Responsible Wood has published the latest version of the AS4707 standards for chain of custody. Reviewed by Responsible Wood every five years, the standard was approved for publication following review by the AS 4707 standards reference committee and working group chaired by Peter Zed. Source: Timberbiz
Businesses that achieve AS 4707 chain of custody certification are able to identify and provide Responsible Wood and/or PEFC certified wood or wood products.
Customers of these businesses can reward and encourage good forest management by demanding products from certified forests and suppliers rather than other sources.
“With more than 300 chain-of-custody certified companies in Australia, the AS 4707 standard has a tremendous impact on internal management processes of businesses along the timber value chain,” Responsible Wood CEO Simon Dorries said.
“The standard provides organisations in the wood or forest products certification chain with the minimum criteria and requirements to implement a credible system.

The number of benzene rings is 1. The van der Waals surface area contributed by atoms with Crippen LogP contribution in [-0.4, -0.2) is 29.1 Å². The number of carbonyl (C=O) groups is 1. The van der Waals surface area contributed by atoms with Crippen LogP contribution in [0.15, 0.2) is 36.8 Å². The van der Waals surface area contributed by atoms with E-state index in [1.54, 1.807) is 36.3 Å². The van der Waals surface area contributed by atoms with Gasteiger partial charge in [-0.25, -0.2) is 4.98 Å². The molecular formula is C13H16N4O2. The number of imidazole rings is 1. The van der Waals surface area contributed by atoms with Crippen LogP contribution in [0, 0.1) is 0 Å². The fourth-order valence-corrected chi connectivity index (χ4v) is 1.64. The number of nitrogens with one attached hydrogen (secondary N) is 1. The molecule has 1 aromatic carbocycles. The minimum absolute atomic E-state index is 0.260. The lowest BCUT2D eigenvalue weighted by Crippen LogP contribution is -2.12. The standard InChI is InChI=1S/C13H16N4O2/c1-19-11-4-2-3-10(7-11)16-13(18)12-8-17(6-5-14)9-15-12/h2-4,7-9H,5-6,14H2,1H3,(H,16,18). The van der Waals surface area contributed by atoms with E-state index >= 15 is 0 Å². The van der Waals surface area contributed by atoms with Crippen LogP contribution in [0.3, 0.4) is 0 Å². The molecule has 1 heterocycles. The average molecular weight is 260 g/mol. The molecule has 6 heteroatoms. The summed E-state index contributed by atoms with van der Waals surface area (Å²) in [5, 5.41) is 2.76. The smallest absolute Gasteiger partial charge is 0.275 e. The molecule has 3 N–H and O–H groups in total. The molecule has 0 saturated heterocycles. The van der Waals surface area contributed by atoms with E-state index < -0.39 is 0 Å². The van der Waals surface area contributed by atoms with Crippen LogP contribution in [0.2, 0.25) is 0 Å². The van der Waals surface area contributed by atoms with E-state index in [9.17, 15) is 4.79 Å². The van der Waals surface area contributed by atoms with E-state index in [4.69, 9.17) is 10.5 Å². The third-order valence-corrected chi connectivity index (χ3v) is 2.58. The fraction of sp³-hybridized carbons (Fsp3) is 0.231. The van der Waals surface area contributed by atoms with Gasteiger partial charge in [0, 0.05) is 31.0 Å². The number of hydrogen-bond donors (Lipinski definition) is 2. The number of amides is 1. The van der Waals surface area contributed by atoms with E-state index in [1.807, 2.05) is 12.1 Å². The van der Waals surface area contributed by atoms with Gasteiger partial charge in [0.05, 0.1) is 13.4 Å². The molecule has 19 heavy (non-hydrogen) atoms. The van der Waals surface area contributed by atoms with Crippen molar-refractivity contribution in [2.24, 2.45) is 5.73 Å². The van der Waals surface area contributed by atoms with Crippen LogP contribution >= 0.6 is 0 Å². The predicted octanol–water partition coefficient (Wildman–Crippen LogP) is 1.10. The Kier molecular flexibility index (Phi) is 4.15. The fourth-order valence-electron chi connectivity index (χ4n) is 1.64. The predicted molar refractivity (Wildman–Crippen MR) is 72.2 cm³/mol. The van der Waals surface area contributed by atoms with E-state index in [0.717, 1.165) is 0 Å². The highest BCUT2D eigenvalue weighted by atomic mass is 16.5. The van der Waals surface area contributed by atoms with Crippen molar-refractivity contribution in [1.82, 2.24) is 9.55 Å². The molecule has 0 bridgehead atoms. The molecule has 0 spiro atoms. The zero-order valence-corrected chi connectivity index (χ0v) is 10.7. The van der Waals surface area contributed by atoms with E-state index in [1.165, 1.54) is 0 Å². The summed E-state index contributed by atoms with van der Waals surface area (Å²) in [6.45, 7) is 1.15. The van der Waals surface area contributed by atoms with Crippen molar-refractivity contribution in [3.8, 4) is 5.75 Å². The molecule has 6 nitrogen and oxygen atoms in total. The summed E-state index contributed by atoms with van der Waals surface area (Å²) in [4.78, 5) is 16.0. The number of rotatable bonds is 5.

“The standard incorporates the latest knowledge, best practices, and evolving stakeholder expectations.”
Mr Dorries said the system tracked wood or forest products originating from Responsible Wood-certified forests through all phases of ownership, transportation, and manufacturing to the end consumer.
The AS 4707 standard reference committee and working group has revised the AS 4707 standard to align with changes in the chain-of-custody rules for PEFC ST 2002:2020 and trademark-requirements and PEFC ST 2001:2020 trademark rules.
Responsible Wood is the governing body in Australia for PEFC International, the world’s largest forest certification authority with more than 20,000 companies certified under the chain-of-custody standard.
PEFC provides mutual recognition across a diverse number of countries allowing effective and efficient access to international markets.
It also provides best practice international benchmarks for sustainable forest management ensuring that global forests are protected while providing environmental, economic and social benefits.
The reference committee and working group includes the Association of Accredited Certification Bodies, Australian Forest Products Association, Australian Institute of Packaging, Omega Consulting, Timber Development Association, Tasmanian Forest Products Association, the University of Melbourne, the Victorian Forest Products Association, and the Women in Forestry Network.
A copy of the new standard is available for download at www.responsiblewood.org.au or download it here